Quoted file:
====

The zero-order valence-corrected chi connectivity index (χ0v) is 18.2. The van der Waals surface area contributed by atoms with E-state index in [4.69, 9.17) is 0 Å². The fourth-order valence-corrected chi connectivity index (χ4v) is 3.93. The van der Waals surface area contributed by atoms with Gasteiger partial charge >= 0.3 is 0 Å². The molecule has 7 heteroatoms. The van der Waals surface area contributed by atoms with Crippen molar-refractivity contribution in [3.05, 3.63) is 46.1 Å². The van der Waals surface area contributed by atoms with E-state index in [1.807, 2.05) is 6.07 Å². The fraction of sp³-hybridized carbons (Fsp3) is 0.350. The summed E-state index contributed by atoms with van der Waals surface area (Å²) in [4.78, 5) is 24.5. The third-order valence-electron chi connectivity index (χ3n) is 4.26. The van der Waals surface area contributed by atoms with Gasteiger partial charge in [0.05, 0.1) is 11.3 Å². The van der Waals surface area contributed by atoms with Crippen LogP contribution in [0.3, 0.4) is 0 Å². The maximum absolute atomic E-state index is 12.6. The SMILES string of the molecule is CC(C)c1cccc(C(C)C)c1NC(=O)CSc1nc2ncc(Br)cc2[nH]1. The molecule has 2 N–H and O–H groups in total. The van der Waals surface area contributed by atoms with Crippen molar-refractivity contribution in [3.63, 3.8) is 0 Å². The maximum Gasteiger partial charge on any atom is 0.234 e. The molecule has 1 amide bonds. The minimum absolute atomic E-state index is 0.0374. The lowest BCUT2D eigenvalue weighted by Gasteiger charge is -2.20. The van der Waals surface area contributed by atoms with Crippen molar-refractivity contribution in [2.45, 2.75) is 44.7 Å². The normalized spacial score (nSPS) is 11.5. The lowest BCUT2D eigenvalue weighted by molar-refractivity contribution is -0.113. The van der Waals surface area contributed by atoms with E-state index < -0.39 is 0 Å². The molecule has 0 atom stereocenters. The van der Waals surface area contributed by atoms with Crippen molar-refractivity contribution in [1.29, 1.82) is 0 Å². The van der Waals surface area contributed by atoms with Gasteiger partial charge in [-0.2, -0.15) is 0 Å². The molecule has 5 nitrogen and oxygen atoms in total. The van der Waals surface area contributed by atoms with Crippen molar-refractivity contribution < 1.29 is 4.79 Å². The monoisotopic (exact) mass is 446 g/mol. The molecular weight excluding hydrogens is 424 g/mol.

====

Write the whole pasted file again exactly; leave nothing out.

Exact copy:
The zero-order valence-corrected chi connectivity index (χ0v) is 18.2. The van der Waals surface area contributed by atoms with E-state index in [4.69, 9.17) is 0 Å². The fourth-order valence-corrected chi connectivity index (χ4v) is 3.93. The van der Waals surface area contributed by atoms with Gasteiger partial charge >= 0.3 is 0 Å². The molecule has 7 heteroatoms. The van der Waals surface area contributed by atoms with Crippen molar-refractivity contribution in [3.05, 3.63) is 46.1 Å². The van der Waals surface area contributed by atoms with E-state index in [1.807, 2.05) is 6.07 Å². The fraction of sp³-hybridized carbons (Fsp3) is 0.350. The summed E-state index contributed by atoms with van der Waals surface area (Å²) in [4.78, 5) is 24.5. The third-order valence-electron chi connectivity index (χ3n) is 4.26. The van der Waals surface area contributed by atoms with Gasteiger partial charge in [0.05, 0.1) is 11.3 Å². The van der Waals surface area contributed by atoms with Crippen LogP contribution in [0.3, 0.4) is 0 Å². The maximum absolute atomic E-state index is 12.6. The SMILES string of the molecule is CC(C)c1cccc(C(C)C)c1NC(=O)CSc1nc2ncc(Br)cc2[nH]1. The molecule has 2 N–H and O–H groups in total. The van der Waals surface area contributed by atoms with Crippen molar-refractivity contribution in [3.63, 3.8) is 0 Å². The maximum Gasteiger partial charge on any atom is 0.234 e. The molecule has 1 amide bonds. The minimum absolute atomic E-state index is 0.0374. The lowest BCUT2D eigenvalue weighted by Gasteiger charge is -2.20. The van der Waals surface area contributed by atoms with Crippen molar-refractivity contribution in [2.45, 2.75) is 44.7 Å². The normalized spacial score (nSPS) is 11.5. The lowest BCUT2D eigenvalue weighted by molar-refractivity contribution is -0.113. The van der Waals surface area contributed by atoms with E-state index < -0.39 is 0 Å². The molecule has 0 atom stereocenters. The van der Waals surface area contributed by atoms with Crippen molar-refractivity contribution in [1.29, 1.82) is 0 Å². The van der Waals surface area contributed by atoms with Gasteiger partial charge in [-0.2, -0.15) is 0 Å². The molecule has 5 nitrogen and oxygen atoms in total. The van der Waals surface area contributed by atoms with Crippen molar-refractivity contribution < 1.29 is 4.79 Å². The monoisotopic (exact) mass is 446 g/mol. The molecular weight excluding hydrogens is 424 g/mol.